Frequently Asked Questions

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  1. Isn’t everything available on the Internet? Why do we even need an academic library?


    The myth that technology can do it all is just that—a myth. The fact is you will find little information on the Web before 1975 and very little serious research available for free. College and research libraries are an essential part of the learning community.

    Today, academic library collections offer the best of all worlds—extensive print, audio, and film works and some of the finest electronic resources available. Online journals and other resources are not free. An academic library saves considerable money for students and researchers by providing electronic collections in the same way that it provides books, historical documents, and other important resources that support the campus curriculum. The electronic resources that academic libraries provide are authenticated, unlike much information available at large on the web.

  2. Why do we need academic librarians? Do librarians really need degrees to do this work?
    Librarians are experts in information management. They hold master’s degrees in library and information science. Some have additional graduate degrees. Librarians collect, organize, and preserve centuries of knowledge. They advance teaching and learning by helping students, faculty, and other researchers obtain the best, most accurate, and complete information whether it’s in a book, a database, or on tape. Today’s librarians are the ultimate search engines.
     
  3. Isn’t it true students don’t use the library anymore?
    On the contrary, if you include the number of students using the online resources on an academic library’s Web site, use is higher than ever. Academic libraries offer an extensive collection of electronic journals and other research materials. These resources are available to students 24 hours a day by logging on to a computer from their homes or dorm rooms. They also can check the library’s catalog and e-mail questions to a librarian.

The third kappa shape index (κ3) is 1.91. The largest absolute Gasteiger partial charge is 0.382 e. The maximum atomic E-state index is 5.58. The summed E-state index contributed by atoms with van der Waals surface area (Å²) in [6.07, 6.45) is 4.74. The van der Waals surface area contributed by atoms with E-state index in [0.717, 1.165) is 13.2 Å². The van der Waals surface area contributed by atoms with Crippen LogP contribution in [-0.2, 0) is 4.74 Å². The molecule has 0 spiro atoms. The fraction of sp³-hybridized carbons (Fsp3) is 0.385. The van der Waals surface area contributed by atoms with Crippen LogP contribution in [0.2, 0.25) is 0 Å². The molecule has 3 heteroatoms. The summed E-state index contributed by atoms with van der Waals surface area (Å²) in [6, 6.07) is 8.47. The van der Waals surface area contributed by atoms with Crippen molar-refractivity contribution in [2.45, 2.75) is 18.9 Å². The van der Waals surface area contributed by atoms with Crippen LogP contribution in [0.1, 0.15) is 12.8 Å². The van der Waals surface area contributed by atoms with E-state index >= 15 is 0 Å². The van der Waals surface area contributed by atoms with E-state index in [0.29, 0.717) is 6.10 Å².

Students also come to the library to use computers and print resources, do quiet study, and work in groups with other students. Sometimes they come just to relax. The library is an important destination for many students.
     
  4. Why should I use the library when I can go to Amazon.com or log on to the Net from my dorm room?
    In a word—access. You may think you’re connected if you log on to a computer, but you’re not connected to the vast resources that only an academic library offers. Many resources of a historical or scholarly nature are not available on the Internet or, if they are, only at a steep price. An academic library has resources both online and on our shelves that the Internet will never offer. More importantly, it has the ultimate search engines—librarians, who are experts at helping you find exactly what you need.
     
  5. Why should I be an academic librarian?